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Links: political psychology, gay marrage

The more educated Republicans/conservatives are, the more they reject science.
True of liberals? Apparently not: they start out with an anti-nuclear bias, but more education on the subject lessens their worries, moving them closer to the scientific consensus, rather than further away, as with conservatives and global warming.

Medicalization of anti-authoritarianism.

Jeb Bush: "I used to be a conservative" http://www.politico.com/news/stories/0212/73242.html

gay marriage passes Maryland's Democratic legislature, referendum likely
Initiative in Maine likely, to overcome the anti-marriage referendum three years ago
(No links, just heads up.)

Santorum more scary than you thought:

See the comment count unavailable DW comments at http://mindstalk.dreamwidth.org/308098.html#comments



Feb. 25th, 2012 04:48 pm (UTC)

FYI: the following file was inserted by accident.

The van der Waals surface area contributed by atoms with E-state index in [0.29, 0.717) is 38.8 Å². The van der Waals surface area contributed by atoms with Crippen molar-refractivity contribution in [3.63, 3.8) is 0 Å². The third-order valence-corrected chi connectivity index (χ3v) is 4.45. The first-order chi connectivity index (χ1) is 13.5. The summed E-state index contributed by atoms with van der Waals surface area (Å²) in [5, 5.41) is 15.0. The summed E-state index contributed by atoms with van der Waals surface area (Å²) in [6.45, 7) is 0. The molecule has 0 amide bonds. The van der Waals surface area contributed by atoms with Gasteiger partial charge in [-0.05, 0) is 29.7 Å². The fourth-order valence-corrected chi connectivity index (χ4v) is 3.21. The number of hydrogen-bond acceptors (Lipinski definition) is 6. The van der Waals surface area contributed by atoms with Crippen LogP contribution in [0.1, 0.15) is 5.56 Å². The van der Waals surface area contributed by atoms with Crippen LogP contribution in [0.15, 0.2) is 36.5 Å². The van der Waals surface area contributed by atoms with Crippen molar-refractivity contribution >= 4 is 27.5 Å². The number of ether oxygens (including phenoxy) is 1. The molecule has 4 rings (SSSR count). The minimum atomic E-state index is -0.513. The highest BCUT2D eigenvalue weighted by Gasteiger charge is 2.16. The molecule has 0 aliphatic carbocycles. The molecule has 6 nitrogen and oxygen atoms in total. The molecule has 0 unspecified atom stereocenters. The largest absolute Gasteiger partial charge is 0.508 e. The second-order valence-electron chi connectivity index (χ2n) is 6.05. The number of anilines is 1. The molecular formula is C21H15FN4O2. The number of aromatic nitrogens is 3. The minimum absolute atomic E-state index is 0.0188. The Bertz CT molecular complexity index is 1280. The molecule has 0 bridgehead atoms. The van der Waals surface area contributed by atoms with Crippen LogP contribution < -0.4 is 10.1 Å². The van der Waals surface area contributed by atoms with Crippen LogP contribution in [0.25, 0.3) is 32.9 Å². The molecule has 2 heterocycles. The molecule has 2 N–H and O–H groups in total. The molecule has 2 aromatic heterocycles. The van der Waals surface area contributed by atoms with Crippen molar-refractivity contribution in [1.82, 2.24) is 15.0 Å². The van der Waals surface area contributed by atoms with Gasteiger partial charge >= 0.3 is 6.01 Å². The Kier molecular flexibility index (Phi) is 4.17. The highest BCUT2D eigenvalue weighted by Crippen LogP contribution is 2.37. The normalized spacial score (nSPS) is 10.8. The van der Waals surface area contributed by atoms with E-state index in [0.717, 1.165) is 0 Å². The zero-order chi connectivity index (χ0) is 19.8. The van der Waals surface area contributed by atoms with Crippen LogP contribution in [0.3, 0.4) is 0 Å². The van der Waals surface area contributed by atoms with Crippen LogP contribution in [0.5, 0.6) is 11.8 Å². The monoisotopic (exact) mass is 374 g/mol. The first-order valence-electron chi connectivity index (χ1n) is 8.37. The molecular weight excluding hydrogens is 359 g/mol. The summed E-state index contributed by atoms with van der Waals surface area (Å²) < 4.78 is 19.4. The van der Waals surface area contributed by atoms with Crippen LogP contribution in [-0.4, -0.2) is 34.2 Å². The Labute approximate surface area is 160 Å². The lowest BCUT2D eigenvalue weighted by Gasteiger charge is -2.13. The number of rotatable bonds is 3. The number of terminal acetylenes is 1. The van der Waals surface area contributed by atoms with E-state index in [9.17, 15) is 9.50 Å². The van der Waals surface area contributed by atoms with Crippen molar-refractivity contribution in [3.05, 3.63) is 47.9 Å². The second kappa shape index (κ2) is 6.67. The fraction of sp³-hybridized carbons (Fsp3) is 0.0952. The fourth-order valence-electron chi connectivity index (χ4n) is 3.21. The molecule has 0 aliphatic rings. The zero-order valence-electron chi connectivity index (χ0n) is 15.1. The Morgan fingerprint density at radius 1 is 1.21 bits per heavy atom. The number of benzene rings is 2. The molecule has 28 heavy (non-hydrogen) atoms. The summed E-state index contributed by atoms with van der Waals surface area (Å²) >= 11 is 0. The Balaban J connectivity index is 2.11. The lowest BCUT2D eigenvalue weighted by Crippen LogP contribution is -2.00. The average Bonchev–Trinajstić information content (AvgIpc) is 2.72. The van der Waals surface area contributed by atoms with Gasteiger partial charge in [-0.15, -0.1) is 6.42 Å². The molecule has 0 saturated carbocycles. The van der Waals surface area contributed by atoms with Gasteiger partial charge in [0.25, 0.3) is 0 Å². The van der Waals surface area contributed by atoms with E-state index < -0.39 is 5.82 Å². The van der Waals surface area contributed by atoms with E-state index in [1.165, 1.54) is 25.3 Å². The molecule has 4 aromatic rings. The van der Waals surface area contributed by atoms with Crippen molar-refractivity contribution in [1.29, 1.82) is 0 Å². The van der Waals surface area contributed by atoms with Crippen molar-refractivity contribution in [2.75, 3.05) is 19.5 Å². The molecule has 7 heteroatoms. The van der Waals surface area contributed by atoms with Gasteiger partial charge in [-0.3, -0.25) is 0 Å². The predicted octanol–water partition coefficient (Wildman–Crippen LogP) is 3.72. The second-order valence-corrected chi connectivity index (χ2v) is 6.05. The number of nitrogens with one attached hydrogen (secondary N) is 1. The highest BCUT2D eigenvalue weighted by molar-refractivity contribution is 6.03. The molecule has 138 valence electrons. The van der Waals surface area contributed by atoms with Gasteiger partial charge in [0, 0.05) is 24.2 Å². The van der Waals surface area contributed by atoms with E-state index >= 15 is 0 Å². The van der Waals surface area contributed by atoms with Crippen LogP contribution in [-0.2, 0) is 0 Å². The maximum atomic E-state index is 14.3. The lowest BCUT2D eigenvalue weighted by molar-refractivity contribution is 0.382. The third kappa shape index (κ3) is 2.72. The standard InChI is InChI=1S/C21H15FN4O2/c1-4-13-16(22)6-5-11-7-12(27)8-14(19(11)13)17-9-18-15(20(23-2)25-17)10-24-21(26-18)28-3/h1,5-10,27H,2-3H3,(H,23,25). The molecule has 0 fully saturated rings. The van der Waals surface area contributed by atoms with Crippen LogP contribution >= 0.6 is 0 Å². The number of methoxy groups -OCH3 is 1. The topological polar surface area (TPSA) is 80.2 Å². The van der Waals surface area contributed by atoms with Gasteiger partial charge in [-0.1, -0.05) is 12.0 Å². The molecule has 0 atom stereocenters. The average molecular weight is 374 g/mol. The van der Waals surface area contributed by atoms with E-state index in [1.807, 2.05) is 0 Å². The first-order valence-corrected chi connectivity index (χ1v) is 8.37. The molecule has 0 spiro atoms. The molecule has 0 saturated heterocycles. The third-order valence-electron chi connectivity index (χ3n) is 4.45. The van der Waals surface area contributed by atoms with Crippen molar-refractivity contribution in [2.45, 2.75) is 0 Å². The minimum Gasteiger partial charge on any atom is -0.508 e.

1. Bullshit. Among the products forced on Church bodies by this scum of a law there are abortifacients. If you don't know that, you ought to pay more attention to what your side is doing (or perhaps everything is justified in the sacred cause of forcing abortion on mankind?). It is the Administration that is trying to draw attention from that and to the issue of contraception, in the hope that, one, people might not notice, two, that they might think that this is an issue for Catholics alone, and, three, that it might serve Obama's long-term goal of causing a split in the Catholic Church and eliminating it as a political factor (since the Obamaites are apparently convinced that 96% of Catholic women use contraception, and so they must hope that the Bishops' teaching might be rejected by the flock). In fact, they have failed in all three goals. First, the Church has noticed the small matter of the prescription abortifacients (and it knows well enough that if once this much is given the enemy, they will use it to grab everything else). Second, other religious bodies haven't been fooled, and both Orthodox and Southern Baptists have come out swinging on the side of the Catholic position. Third, even if it were true - and it fucking well is not - there is a wide difference between sinning and refusing to accept that what one does is a sin, and I am willing to bet that the large majority even of those Catholic women who do in fact endanger their health by using the Pill will not put up with President Obama trying to force their Church. As a matter of fact, far from creating a break, the infamous Obama proposals have brought nearly every major Catholic dissenter to stand by the Bishops.